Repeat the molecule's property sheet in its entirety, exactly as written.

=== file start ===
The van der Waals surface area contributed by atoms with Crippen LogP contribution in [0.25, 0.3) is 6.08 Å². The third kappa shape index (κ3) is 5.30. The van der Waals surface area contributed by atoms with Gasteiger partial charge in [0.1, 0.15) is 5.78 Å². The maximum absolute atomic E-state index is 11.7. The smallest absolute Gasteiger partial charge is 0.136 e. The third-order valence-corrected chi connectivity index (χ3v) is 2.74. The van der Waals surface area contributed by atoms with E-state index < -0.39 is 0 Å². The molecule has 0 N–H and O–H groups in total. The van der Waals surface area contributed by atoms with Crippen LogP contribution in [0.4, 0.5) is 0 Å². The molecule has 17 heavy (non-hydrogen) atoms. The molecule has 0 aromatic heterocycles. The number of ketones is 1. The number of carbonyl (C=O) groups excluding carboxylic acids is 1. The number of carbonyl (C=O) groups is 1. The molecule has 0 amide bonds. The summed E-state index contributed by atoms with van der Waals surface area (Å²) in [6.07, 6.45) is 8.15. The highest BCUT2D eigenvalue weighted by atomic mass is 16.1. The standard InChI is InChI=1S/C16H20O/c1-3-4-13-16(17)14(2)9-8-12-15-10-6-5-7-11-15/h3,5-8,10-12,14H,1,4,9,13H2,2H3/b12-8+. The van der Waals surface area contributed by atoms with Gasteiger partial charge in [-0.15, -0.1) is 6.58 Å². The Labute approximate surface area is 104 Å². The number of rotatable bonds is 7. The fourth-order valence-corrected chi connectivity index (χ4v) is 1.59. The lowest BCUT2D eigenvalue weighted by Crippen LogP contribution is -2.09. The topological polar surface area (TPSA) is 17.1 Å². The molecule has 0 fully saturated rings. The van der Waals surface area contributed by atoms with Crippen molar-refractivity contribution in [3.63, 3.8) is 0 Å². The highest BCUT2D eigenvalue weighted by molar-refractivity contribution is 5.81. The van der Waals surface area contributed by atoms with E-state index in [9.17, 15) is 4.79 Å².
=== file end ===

The van der Waals surface area contributed by atoms with Crippen LogP contribution in [0.25, 0.3) is 6.08 Å². The third kappa shape index (κ3) is 5.30. The van der Waals surface area contributed by atoms with Gasteiger partial charge in [0.1, 0.15) is 5.78 Å². The maximum absolute atomic E-state index is 11.7. The smallest absolute Gasteiger partial charge is 0.136 e. The third-order valence-corrected chi connectivity index (χ3v) is 2.74. The van der Waals surface area contributed by atoms with E-state index < -0.39 is 0 Å². The molecule has 0 N–H and O–H groups in total. The van der Waals surface area contributed by atoms with Crippen LogP contribution in [0.4, 0.5) is 0 Å². The molecule has 17 heavy (non-hydrogen) atoms. The molecule has 0 aromatic heterocycles. The number of ketones is 1. The number of carbonyl (C=O) groups excluding carboxylic acids is 1. The number of carbonyl (C=O) groups is 1. The molecule has 0 amide bonds. The summed E-state index contributed by atoms with van der Waals surface area (Å²) in [6.07, 6.45) is 8.15. The highest BCUT2D eigenvalue weighted by atomic mass is 16.1. The standard InChI is InChI=1S/C16H20O/c1-3-4-13-16(17)14(2)9-8-12-15-10-6-5-7-11-15/h3,5-8,10-12,14H,1,4,9,13H2,2H3/b12-8+. The van der Waals surface area contributed by atoms with Gasteiger partial charge in [-0.15, -0.1) is 6.58 Å². The Labute approximate surface area is 104 Å². The number of rotatable bonds is 7. The fourth-order valence-corrected chi connectivity index (χ4v) is 1.59. The lowest BCUT2D eigenvalue weighted by Crippen LogP contribution is -2.09. The topological polar surface area (TPSA) is 17.1 Å². The molecule has 0 fully saturated rings. The van der Waals surface area contributed by atoms with Crippen molar-refractivity contribution in [3.63, 3.8) is 0 Å². The highest BCUT2D eigenvalue weighted by molar-refractivity contribution is 5.81. The van der Waals surface area contributed by atoms with E-state index in [9.17, 15) is 4.79 Å².